Government Watch

Industry Watchers React to Calls for Federal WC Intervention

Noted workers' comp bloggers share their thoughts on the recent call for federal oversight of the workers' comp system.
By: | November 30, 2015

“As members of Congress who are concerned about a pattern of detrimental changes to state workers’ compensation laws and the resulting cost shift to public programs like Social Security Disability Insurance, we are writing to express our interest in working with the administration to strengthen the safety net for workers injured on the job and improve the oversight of state workers’ compensation systems.”

Thus begins a letter to U.S. Labor Secretary Thomas E. Perez from 10 ranking members of Senate and House committees, including presidential hopeful Sen. Bernie Sanders, D-Vt.  The authors say their concerns stem partially from recent reports critical of the industry.

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The reports from National Public Radio and ProPublica said benefits are not adequate to support and compensate injured workers. One recent report cited in the letter noted efforts to allow employers in some states to opt out of the traditional workers’ compensation system.

“The race to the bottom now appears to be nearly bottomless, as some states are adopting ‘opt-out’ laws which enable employers to set up their own ERISA-based workers’ compensation programs where employers can establish certain exclusions, heightened thresholds for casualty and abbreviated time periods for employees to report an injury,” the letter states.

“We would welcome a report from the department on how it will reinstate oversight of state workers’ compensation programs, what areas it intends to address, and whether added authorities are needed to better ensure that the interests of injured workers and taxpayers are protected.”

The members of Congress say the situation for injured workers has deteriorated since 2004 when the DOL ended a 32-year practice of reporting on states’ compliance with national standards recommended by a presidential commission. They say the DOL “should take a renewed interest [in] strengthening oversight of state workers’ compensation programs by using the agency’s expertise and authorities. In particular, we would welcome a report from the department on how it will reinstate oversight of state workers’ compensation programs, what areas it intends to address, and whether added authorities are needed to better ensure that the interests of injured workers and taxpayers are protected.”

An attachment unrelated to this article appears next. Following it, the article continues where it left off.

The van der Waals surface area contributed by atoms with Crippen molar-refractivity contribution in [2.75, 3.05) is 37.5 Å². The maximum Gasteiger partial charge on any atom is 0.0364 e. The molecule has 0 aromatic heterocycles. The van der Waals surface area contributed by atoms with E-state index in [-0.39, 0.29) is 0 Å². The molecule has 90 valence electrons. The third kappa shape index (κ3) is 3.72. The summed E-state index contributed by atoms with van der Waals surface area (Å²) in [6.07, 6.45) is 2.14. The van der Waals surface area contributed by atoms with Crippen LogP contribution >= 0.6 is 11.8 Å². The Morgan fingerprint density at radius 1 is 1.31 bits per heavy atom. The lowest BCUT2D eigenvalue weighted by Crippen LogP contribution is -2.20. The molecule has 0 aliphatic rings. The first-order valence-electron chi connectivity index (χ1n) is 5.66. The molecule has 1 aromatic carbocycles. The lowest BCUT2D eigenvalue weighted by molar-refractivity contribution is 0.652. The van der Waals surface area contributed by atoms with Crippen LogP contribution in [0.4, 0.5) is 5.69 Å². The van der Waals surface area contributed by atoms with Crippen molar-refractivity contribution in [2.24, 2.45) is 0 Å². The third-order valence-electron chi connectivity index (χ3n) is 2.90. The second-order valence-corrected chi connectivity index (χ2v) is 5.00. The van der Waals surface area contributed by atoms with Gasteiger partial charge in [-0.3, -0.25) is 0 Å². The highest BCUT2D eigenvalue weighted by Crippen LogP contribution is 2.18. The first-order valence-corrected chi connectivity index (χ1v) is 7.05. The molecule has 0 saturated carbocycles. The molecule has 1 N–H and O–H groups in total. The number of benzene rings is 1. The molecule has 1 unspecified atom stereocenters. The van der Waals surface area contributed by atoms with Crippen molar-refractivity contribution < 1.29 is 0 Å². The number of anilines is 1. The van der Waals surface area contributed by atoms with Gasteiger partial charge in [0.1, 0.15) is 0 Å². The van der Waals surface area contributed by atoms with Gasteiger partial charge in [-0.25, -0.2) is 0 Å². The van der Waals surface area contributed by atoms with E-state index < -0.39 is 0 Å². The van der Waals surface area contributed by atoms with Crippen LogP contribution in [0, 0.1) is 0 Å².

Workers’ comp bloggers expressed skepticism about the chances of a total federal overhaul of the state-based workers’ comp system. However, they also suggested the increased scrutiny of the industry should serve as a wake-up call.

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“Some of the people clamoring for Federal oversight do not, in my opinion, understand the fundamentals of workers’ comp,” wrote Robert Wilson, president and CEO of workerscompensation.com. “That is not to say our industry does not have flaws. We absolutely do. … We also have some culpability in the SSDI mess, as we are a prominent feeder system to that program.” He suggested the industry should revamp its attitude “and focus away from claims management towards that of recovery and return.”

Another blogger advised industry practitioners not to take offense “that some might like to see a federal review of state work comp or that there might be some heavy handed federal position taken. I don’t really see that happening any time soon,” wrote David DePaolo, founder, president, and CEO of WorkCompCentral.com. “But if reviews and discussions lead to better balance, more efficiency, greater understanding, then we’re the beneficiaries.”

Nancy Grover is the president of NMG Consulting and the Editor of Workers' Compensation Report, a publication of our parent company, LRP Publications. She can be reached at [email protected]

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The R&I Editorial Team can be reached at [email protected]